Creativity is most energized when the learner has the possibility of seeing multiple points of view through being both "in" (absorbed in the moment) and "out" (seeing the immersion from a distance) (Sameshima, 2007b). For example, in performative inquiry, a qualitative arts-based research methodology used as a problem-based learning strategy in role drama situations (Fels, 1999, 2002), creativity is fostered when the learner is able to delve into new transformative spaces yet suspend belief. The ability to move in and out of "reality" is crucial, as this skill provides a safety net or exit point for the learner. The ability to suspend belief but use the "unreal" to negotiate personal positioning is key to this type of creative learning.
Augusto Boal (1995), talking about performance spaces for learning, describes this dual awareness as metaxis, which is when the student or actor "can see himself in the act of seeing, in the act of acting, in the act of feeling, the act of thinking. Feel himself feeling, think himself thinking" (p. 13). To use a metaphor to illustrate this bisociative thinking (Koestler, 1975), imagine Janus, a Roman mythological god who had a face on both sides of his head that allowed him to see the past and the future while always located in the present. The ability to view a situation from various vantage points, diverse standpoints, or multiple references is advantageous for broadening perception (Rothenberg, 1979; Sameshima, 2007b; Stout, 2000). Creativity stems from this ability, the skill of seeing multiple perspectives. Pezeshki (2007) points out that integral thinking will be necessary for twenty-first century education. "Integral thinking is generated when individuals who are strong in their independent disciplines come together with open minds toward the concerns of other disciplinary experts" (p. 9A).
Performance inquiry provides a learning space that implicates the learner, thereby creating complicit involvement. Problem-based learning environments developed in performative inquiry spaces support and validate learning, providing complicit learning environments that destabilize identity and allow transformative learning to occur.
Performative Inquiry Example
This research project demonstrates the use of a holistic embodied aesthetic learning situation, the reconceptualization and destabilization of the teacher role, and the development of a complicit learning environment. A 60-minute multimedia interactive playshop was designed to elicit publicly articulated dialogically constructed undestandings of the teacher–parent relationship from participants. The hope was for participants to come forth with obvious as well as submerged presumptions, notions, and biases of the barriers inhibiting positive teacher– parent relationships. Performative inquiry was a fitting method of research for this interrogation, uniquely allowing and providing a safe forum for voicing commonly unspoken understandings that strongly frame paradigms and ideologies on teacher–parent communication. The playshop was presented in Canada and the United States in 2004 to a broad range of participants, including teacher candidates, beginning teachers, practicing teachers, grade 6–7 students, graduate students and university faculty members from various disciplines, and management conference participants (Sameshima, 2004a–2004e). Many of these participants were parents.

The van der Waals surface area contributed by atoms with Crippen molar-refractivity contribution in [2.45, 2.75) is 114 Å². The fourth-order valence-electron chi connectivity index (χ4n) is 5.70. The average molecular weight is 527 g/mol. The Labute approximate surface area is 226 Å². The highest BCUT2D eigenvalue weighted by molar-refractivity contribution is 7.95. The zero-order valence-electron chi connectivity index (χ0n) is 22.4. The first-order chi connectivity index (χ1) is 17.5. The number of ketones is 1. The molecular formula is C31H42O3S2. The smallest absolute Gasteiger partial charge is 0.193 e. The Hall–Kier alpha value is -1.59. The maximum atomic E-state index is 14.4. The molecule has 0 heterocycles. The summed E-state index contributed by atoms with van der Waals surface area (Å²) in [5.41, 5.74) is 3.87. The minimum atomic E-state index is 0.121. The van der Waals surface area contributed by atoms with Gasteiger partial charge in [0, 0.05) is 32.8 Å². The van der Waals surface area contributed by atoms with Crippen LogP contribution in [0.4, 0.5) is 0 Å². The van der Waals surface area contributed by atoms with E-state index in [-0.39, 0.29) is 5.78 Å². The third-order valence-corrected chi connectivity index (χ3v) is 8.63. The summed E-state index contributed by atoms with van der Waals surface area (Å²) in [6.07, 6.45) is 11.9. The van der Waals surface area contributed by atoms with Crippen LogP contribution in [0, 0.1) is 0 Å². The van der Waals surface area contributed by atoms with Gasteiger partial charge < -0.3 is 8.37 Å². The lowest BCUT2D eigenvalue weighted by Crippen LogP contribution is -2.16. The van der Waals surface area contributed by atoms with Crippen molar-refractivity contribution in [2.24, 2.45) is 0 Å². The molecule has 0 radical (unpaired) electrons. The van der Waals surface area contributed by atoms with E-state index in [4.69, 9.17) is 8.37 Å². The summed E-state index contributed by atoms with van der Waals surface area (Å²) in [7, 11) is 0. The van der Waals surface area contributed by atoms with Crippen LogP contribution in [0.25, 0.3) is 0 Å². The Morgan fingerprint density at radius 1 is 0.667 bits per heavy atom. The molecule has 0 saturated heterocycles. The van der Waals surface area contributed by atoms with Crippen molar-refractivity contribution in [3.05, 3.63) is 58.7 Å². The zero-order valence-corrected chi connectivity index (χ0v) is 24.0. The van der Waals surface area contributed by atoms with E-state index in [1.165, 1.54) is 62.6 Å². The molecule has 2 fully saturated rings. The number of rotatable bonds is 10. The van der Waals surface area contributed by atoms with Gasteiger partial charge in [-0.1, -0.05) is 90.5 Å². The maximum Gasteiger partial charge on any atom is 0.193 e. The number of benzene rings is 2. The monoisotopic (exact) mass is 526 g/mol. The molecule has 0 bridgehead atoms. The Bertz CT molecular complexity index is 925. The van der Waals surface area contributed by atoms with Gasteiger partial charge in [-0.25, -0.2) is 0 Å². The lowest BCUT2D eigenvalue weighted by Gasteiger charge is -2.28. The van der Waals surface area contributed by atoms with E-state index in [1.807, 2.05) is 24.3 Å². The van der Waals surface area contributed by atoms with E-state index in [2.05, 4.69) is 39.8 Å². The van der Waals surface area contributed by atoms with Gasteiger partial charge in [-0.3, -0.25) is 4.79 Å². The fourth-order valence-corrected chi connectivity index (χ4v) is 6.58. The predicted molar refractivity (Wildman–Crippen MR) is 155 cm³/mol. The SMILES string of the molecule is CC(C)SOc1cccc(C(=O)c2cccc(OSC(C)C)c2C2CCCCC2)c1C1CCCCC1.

Background to the Project
This qualitative arts-based methodological investigation examined the communication practices and the underlying conceptions of the relationship between teachers and parents. The goal of the participatory playshops was to extend the foundation for emergent research on developing positive teacher–parent partnerships for the purpose of raising student achievement at the elementary level (kindergarten to grade 7). Research has indicated that involving the family in a child's education is an important element in improving the child's learning (DuFour, 2000; Hirsh, 2003; Richardson, 1997; Sameshima et al., 2006). The areas of concern in research are in providing teachers with appropriate guidance on how to be more effective in communicating with parents (Hirsh, 2003) and teaching parents how they can effectively help their children with schoolwork (Epstein, 2001). Understanding preconceptions, perceptions, and conceptions of the teacher–parent relationship is foundational to addressing these concerns.
I get very frustrated … ask [about] my daughter and then the answer I'll get back, "yeah she's doing fine" which isn't really what I want to know. So it is frustrating. (Power & Clark, 2000, p. 42, quoting a parent)
Power and Clark (2000) observed in their research that parents had widespread concerns about both written and oral reporting by teachers. Parents found written reports confusing or overgeneralized. When the information was understood, parents did not feel that the reports sufficiently guided them to assist their children. Teachers, on the other hand, spent considerable time reporting formally and informally to parents, much more frequently than the legally mandated number of times in a Western school year (see also Davidson, 2003; Epstein et al., 2002). To look into these issues, my research was guided by the following questions: Why is it difficult for teachers to openly communicate with parents? What barriers are there between teachers and parents? How can better communication be facilitated between the two groups?